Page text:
Jobless millions whisked away
At last we have more room to play
From The Palm Beach Post: Worst TB outbreak in 20 years kept secret
Parts of this article read like the opening pages of The Stand by Stephen King. Apocalyptic overtones in spades.
The story goes a little something like this. Amid an apparent struggle to restructure in the wake of some large health care budget changes in the state of Florida, which included the closing of the state's specialist Tuberculosis treatment hospital, a very important memo has gone unnoticed. Nine days after the ink had dried on the papers detailing all of these changes, a CDC officer finished a report detailing the largest outbreak of TB in the area for over 20 years. The CDC report details how, aside from the 13 deaths and 99 contracted illnesses from TB reported, "3,000 people in the past two years may have had close contact with contagious people at Jacksonville’s homeless shelters, an outpatient mental health clinic and area jails. Yet only 253 people had been found and evaluated for TB infection, meaning Florida’s outbreak was, and is, far from contained."
Apparently the infection originally was spreading through areas like homeless shelters, which increased the difficulty of providing proper treatment to those afflicted. According to the article, to treat TB one must undergo a steady regiment of multiple antibiotics, and any faltering in treatment will result in a hardened, resistant strain of the virus. In most cases, hospitals send nurses to homes to ensure patients are properly taking their medication because of the possible consequences for relapse and transmission. One can easily assume the complications that might arise in a situation where TB was spreading through hub sites like a homeless shelter, making it difficult to ensure those afflicted properly complete their antibiotic regimen to ensure the ailment won't further complicate and spread.
And spread she has. Again, from The Palm Beach Post's article, "Furthermore, only two-thirds of the active cases could be traced to people and places in Jacksonville where the homeless and mentally ill had congregated. That suggested the TB strain had spread beyond the city’s underclass and into the general population. The Palm Beach Post requested a database showing where every related case has appeared. That database has not been released."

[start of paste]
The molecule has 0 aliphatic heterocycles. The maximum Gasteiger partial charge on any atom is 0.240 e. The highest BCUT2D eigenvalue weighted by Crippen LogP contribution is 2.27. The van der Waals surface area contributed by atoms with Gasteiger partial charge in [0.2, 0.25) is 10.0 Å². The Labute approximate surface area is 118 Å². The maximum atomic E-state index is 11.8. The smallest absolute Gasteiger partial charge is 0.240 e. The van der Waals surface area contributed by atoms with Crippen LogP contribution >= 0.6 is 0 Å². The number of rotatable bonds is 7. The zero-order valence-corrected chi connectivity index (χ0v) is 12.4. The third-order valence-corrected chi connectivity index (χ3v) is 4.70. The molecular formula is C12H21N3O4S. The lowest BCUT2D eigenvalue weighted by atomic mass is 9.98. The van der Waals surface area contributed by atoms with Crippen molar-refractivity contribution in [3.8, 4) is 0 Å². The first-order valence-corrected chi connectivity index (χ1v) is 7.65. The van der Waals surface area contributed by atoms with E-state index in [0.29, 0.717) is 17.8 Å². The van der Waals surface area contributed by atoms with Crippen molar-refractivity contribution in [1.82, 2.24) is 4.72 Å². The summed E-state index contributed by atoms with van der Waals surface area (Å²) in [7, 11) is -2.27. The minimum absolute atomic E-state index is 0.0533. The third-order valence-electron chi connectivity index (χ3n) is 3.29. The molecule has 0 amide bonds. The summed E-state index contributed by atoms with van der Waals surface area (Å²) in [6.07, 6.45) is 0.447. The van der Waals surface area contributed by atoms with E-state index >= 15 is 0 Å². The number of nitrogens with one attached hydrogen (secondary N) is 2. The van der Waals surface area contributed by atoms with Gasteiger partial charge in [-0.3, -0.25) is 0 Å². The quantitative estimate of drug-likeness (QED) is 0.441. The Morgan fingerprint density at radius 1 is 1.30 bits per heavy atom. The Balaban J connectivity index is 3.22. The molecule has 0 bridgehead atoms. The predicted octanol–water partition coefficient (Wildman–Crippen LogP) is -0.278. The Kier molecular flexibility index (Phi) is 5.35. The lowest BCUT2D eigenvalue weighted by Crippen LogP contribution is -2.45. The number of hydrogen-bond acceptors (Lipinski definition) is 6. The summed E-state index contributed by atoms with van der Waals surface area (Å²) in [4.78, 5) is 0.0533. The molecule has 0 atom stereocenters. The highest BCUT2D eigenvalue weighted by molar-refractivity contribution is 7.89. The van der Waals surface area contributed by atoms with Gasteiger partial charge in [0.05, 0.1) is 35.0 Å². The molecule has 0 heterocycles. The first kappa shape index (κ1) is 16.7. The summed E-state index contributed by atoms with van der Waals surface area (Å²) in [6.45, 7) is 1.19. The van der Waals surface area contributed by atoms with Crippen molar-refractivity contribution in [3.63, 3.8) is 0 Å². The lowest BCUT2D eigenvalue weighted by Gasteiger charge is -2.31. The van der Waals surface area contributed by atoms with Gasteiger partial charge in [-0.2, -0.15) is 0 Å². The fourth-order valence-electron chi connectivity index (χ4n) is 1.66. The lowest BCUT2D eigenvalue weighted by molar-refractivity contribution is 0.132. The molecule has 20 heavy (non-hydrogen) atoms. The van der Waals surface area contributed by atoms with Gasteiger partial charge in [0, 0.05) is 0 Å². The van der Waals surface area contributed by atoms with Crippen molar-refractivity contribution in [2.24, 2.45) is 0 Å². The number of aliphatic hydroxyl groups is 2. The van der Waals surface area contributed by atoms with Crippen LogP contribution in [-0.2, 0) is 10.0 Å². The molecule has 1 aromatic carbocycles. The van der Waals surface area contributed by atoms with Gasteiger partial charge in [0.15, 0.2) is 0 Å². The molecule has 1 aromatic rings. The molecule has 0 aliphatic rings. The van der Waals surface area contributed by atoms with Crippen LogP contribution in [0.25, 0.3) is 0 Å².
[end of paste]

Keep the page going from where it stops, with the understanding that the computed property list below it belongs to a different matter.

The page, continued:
There's the kicker, boys and girls. If only the flow of information was as evolved a mechanic as the spread of a virus. According to The Palm Beach Post, at the writing of this article many important Florida health officials have not been made aware of the publication of this CDC warning. But furthermore, I find the detailed handling of the flow of information from the officials to the public to be eye-opening. The Post article details how when the infection was thought to be largely contained among the "underclass" of Jacksonville, there was no effort to inform the general public of the outbreak. The article mentions a desire to prevent any "turning away" from the homeless population of the city, at a time when they would surely need a helping heart and hand from the community. OK, that's a nice sentiment, but ultimately doomed.
Would it not be more prudent, especially once the spread of the strain had been noticed as far from Jacksonville as Miami, to dutifully inform the public of the danger? After all, I'm no medical professional, but my understanding of the situation goes that the reason so many of these deadly diseases have quietly died out in America is due to a combination of excellent medicine, and educating the public on ways they can help to stop the spread the disease. The original core of the infection in the "itinerant homeless, drug-addicted, mentally ill" section of Jacksonville's population would likely not be known for following the best sanitary practices, nor could they honestly be expected to recognize the symptoms of this disease. In my eyes then, the clear decision would then be to inform the public. Allow the general populace to keep an open eye for individuals displaying symptoms and try to defeat the hydra before it spawns too many heads.
But fuck, I'm not the CDC. I'm sure they have a million reasons why they knew about this outbreak in April and it wouldn't be a good idea to tell the public until June. Mass Panic. Anarchy. General Disarray. It's bad for business, you know.
And you know what's worse for business? All those damn homeless people sullying the delightful image of Downtown America. After all, who wants to dump money into the tourism industry when there's a bunch of unwashed vagrants clogging the streets.
Ah-Ha! So that's the plan! Wink-wink, nudge-nudge, say no more. I hear you loud and clear.
Three Monkeys Say: All systems go to kill the poor tonight